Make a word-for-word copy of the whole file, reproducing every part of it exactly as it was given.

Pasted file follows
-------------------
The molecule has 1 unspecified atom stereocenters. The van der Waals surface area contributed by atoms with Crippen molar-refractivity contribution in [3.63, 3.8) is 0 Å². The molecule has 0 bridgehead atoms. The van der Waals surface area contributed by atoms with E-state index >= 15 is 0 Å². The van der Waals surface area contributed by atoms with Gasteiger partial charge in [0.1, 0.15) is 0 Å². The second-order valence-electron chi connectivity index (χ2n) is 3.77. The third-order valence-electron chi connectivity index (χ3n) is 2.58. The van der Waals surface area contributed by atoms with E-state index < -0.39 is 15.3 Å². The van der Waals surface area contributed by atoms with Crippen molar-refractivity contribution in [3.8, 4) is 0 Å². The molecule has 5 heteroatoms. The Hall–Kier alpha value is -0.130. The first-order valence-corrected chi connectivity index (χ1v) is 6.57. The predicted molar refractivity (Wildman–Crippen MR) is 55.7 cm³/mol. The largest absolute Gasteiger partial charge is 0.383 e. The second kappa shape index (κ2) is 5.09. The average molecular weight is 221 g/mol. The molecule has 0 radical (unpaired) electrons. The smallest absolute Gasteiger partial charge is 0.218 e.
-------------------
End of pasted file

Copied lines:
The molecule has 1 unspecified atom stereocenters. The van der Waals surface area contributed by atoms with Crippen molar-refractivity contribution in [3.63, 3.8) is 0 Å². The molecule has 0 bridgehead atoms. The van der Waals surface area contributed by atoms with E-state index >= 15 is 0 Å². The van der Waals surface area contributed by atoms with Gasteiger partial charge in [0.1, 0.15) is 0 Å². The second-order valence-electron chi connectivity index (χ2n) is 3.77. The third-order valence-electron chi connectivity index (χ3n) is 2.58. The van der Waals surface area contributed by atoms with E-state index < -0.39 is 15.3 Å². The van der Waals surface area contributed by atoms with Crippen molar-refractivity contribution in [3.8, 4) is 0 Å². The molecule has 5 heteroatoms. The Hall–Kier alpha value is -0.130. The first-order valence-corrected chi connectivity index (χ1v) is 6.57. The predicted molar refractivity (Wildman–Crippen MR) is 55.7 cm³/mol. The largest absolute Gasteiger partial charge is 0.383 e. The second kappa shape index (κ2) is 5.09. The average molecular weight is 221 g/mol. The molecule has 0 radical (unpaired) electrons. The smallest absolute Gasteiger partial charge is 0.218 e.